The sustainable footwear for which Adidas has been most lauded is FUTURECRAFT.LOOP, a circular system that allows for a completely recyclable pair of shoes. With the shoes made entirely of one material, the shoes can be reground into the same base material, endlessly becoming a new pair of shoes.
Futurecraft Loop shoes, demonstrating the breakdown capabilities (Photo from highsnobiety.com)
Using recycled materials to make garments isn’t new news for Adidas either. Since 2015, Adidas has been in a partnership with Parley, an organisation that addresses environmental and plastic pollution threats towards the oceans. In collaboration with Parley, Adidas were able to manufacture a shoe made from reclaimed (and illegal) marine plastic waste. The company also phased out single-use plastics and microbeads from its product line, altogether ensuring a better future for our oceans and planet.
Ultra Boost With Parley (Photo from Parley.TV)
The biggest cost of goods in apparel is material. So if Adidas can turn billions of recycled items into material for new clothing, this will both divert waste and save landfill, as well as saving a lot of money throughout the supply chain. Adidas has also pledged for 100% of all plastic in products to be recycled, and they have introduced two new performance fabric technologies created from 100% recycled polyester.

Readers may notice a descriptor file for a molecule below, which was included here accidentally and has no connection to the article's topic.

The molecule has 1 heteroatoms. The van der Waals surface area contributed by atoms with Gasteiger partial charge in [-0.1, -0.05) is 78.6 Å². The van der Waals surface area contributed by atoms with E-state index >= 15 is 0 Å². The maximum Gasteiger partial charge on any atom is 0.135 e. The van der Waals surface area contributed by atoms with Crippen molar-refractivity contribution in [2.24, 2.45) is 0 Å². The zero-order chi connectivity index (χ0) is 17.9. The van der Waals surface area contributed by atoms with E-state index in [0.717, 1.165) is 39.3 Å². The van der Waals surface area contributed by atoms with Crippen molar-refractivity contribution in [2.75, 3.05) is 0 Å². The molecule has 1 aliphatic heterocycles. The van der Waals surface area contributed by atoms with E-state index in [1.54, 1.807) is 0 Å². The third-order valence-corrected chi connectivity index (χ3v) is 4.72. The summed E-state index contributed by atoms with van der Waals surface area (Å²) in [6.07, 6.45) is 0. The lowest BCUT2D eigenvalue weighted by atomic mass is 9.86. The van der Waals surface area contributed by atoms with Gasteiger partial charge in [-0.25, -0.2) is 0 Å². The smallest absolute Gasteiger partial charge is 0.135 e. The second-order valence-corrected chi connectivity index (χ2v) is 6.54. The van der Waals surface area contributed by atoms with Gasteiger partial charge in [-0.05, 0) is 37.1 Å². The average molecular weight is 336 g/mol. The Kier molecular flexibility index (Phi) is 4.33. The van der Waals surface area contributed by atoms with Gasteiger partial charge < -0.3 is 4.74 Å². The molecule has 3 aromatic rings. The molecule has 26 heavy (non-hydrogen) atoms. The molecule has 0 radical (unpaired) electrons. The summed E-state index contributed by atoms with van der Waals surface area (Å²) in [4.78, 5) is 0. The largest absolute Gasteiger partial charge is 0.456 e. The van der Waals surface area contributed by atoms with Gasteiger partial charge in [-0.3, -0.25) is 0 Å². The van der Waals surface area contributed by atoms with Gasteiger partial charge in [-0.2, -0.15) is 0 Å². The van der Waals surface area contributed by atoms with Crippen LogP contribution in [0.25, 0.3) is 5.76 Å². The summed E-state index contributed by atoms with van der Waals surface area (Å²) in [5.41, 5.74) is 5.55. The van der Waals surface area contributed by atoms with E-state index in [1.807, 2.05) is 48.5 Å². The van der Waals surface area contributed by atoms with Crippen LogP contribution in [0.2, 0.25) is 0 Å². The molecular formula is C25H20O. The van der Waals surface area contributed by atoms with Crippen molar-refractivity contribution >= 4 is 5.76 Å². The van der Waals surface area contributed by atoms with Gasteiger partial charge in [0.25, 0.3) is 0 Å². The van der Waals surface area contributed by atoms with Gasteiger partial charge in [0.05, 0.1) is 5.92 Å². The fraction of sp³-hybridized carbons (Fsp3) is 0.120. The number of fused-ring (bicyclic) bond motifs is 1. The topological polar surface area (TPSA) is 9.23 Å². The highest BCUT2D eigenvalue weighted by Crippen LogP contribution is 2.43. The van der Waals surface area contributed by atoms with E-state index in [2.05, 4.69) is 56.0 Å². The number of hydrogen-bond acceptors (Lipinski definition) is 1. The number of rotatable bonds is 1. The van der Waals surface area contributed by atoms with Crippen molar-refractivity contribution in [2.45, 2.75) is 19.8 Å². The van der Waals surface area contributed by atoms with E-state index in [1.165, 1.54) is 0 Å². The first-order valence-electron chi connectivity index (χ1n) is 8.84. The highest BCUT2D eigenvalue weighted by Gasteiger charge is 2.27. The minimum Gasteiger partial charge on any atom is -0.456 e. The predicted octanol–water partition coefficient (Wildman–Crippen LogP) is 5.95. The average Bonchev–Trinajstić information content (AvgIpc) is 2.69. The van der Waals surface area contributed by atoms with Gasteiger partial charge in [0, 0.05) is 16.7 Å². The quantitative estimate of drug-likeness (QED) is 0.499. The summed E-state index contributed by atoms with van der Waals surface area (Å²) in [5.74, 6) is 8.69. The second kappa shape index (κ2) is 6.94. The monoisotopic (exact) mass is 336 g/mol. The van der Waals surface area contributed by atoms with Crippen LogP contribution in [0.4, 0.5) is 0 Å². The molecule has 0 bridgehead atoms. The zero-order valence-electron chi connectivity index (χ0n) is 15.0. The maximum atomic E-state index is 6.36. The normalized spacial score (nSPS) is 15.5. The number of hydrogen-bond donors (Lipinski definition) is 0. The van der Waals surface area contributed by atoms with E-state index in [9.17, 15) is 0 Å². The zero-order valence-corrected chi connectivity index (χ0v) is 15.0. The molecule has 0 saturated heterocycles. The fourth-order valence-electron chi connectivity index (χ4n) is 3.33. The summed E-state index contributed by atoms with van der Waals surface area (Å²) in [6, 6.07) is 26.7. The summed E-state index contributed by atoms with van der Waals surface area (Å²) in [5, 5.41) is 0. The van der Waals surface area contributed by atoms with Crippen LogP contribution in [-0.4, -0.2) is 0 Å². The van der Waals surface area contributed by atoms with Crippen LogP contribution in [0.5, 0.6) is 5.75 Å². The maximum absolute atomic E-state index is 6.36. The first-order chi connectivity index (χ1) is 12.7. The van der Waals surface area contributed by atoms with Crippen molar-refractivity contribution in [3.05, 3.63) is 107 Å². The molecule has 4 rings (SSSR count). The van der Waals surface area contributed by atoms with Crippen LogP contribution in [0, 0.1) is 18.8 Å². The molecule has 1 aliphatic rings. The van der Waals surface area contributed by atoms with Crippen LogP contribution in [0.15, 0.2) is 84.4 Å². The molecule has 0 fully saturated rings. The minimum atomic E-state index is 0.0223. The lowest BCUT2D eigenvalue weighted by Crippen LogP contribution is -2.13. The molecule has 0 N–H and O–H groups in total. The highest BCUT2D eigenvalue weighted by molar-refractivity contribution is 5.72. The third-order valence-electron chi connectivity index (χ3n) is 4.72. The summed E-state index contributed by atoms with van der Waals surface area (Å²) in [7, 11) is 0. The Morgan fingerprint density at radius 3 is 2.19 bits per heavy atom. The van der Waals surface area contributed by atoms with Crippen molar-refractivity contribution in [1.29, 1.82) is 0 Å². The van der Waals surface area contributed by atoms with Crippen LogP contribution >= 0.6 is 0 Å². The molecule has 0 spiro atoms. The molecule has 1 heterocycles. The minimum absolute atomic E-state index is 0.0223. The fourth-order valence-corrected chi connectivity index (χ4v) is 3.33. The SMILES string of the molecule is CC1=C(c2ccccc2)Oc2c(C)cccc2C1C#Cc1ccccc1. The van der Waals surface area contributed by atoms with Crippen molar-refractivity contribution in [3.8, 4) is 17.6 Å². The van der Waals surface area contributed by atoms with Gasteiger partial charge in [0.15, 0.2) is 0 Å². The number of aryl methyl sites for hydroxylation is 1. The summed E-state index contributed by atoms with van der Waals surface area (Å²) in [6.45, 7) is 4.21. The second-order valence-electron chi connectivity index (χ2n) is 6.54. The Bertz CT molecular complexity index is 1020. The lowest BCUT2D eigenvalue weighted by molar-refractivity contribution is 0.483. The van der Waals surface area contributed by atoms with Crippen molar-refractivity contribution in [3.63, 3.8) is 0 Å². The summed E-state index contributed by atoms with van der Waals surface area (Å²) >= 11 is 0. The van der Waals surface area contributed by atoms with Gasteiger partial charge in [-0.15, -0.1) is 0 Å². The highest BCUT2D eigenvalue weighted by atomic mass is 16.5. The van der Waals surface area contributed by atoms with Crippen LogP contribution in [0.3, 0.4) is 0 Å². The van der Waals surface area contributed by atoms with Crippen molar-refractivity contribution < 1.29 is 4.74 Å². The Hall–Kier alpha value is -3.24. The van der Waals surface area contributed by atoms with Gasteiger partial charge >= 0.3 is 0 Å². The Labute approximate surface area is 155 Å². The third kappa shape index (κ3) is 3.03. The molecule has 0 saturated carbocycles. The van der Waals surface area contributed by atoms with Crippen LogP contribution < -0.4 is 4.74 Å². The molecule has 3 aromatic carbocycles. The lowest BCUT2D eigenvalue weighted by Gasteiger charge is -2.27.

With their circularity commitments, material innovations and plastic waste eliminations, Adidas is on it’s way to achieving full climate neutrality by the year 2050.
Why is sustainability trending?
According to the ThredUp 2020 Resale report, the Secondhand market will hit US$64B in 2024. This is a growth of more than 500%. Second-hand trading websites are growing more than ever before. Depop, Poshmark, Mercari, ThredUp and Etsy are just a few. Sustainability shopping has become a priority for Millenial and Gen Z generations, and they are more switched on than ever, and more than any other generation, toward the health of our planet. According to the Resale report, “with their words, deeds, and dollars, the younger generation is demonstrating a genuine desire to be part of the long-term solution to fashion waste. This should inspire much optimism in all of us. The consciousness of the next generation of consumers is a tailwind for businesses that deliver customer value in a sustainable way.”
Businesses and industries, like fashion, that exert a strain on planetary resources, that are not offsetting their environmental and social impacts with sustainable solutions, should consider themselves put on notice.
We know that the next generation of sustainability strategies need to be designed and implemented to save the world. And we know that the emerging generation of leaders cares hugely about these causes, enough to influence behaviour and build advocacy for organisations that are accelerating their positive impact, quantified by MIV.
Adidas has really showcased how practical and innovative solutions can address global problems. Reports have shown that new-gen leaders want a better future. Governments are taking the symbolic step in declaring a climate emergency and increasing pressure for action to combat global warming. Some are committing to firm timetables toward zero net emissions. And if business great and small start today, we might just make it on time.